(HealthDay)—A quality improvement intervention can reduce inefficiencies in the cardiac catheterization lab, according to a study published online Jan. 31 in the Journal of the American College of Cardiology: Cardiovascular Interventions.
Grant W. Reed, M.D., from the Cleveland Clinic in Ohio, and colleagues performed an observational study to report metrics of efficiency before and after implementation of a cath lab quality improvement program in June 2014, which included implementation of a pyramidal nursing schedule, increased use of an electronic scheduling system, and increased utilization of a prep/recovery area.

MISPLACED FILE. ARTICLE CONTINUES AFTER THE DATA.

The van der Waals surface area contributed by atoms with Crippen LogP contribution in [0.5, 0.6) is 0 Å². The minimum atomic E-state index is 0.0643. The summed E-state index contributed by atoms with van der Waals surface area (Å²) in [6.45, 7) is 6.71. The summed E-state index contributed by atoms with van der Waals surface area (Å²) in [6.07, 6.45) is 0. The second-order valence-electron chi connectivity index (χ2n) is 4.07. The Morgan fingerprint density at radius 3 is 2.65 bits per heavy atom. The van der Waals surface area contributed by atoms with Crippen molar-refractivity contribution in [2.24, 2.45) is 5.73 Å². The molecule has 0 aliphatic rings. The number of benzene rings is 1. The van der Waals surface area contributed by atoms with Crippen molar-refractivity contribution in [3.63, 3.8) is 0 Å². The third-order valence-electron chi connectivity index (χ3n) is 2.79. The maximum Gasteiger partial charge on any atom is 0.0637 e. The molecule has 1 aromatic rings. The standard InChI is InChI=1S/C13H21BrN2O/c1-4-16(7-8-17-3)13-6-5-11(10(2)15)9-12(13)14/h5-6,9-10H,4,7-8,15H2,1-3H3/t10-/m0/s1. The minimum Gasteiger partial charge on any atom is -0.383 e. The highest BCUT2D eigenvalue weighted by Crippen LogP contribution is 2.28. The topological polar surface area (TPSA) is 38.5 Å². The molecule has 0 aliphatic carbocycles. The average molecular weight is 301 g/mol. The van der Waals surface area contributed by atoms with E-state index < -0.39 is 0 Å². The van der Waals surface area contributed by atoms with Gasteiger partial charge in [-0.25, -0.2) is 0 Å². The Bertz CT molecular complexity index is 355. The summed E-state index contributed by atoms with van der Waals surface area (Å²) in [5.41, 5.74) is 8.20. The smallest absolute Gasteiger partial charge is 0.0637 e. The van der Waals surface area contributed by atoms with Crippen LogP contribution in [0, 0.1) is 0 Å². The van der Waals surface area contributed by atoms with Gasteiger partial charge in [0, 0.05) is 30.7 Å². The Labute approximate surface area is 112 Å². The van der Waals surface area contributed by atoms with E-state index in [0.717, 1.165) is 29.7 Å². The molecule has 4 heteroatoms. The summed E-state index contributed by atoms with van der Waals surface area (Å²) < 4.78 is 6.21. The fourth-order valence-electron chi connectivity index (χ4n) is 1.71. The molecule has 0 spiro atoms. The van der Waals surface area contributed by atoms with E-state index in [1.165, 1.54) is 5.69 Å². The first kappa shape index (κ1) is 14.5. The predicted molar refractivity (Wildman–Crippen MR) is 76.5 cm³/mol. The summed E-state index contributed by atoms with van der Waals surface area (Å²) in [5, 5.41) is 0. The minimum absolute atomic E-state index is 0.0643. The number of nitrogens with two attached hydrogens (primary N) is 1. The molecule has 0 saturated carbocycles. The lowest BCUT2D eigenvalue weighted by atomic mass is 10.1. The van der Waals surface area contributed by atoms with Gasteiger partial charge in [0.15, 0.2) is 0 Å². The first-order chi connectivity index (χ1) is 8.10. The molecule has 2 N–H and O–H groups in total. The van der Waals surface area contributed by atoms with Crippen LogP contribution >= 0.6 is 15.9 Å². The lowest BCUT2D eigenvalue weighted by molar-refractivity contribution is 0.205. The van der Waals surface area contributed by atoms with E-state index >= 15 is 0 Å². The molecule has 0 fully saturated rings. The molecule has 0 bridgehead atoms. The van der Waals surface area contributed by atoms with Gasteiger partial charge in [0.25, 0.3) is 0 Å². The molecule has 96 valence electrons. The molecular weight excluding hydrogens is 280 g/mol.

The researchers found that from before to after the intervention, start times improved an average of 17 minutes and on-time starts improved from 61.8 percent to 81.7 percent (P = 0.0024). In addition, turn-around times improved from 20.5 minutes to 16.4 minutes (trend P< 0.0001), and the proportion of days at full lab utilization improved from 7.7 percent to 77.3 percent (P < 0.00001). No increases in overtime, night, or weekend cases were seen. However, there was a reduction in full-time employees over the study period (from 36.1 in 2013 to 29.6 in 2016), with an improvement in employee satisfaction over the same period.
"This knowledge may be helpful in assisting other cath labs in similar efficiency improvement initiatives," conclude the authors.
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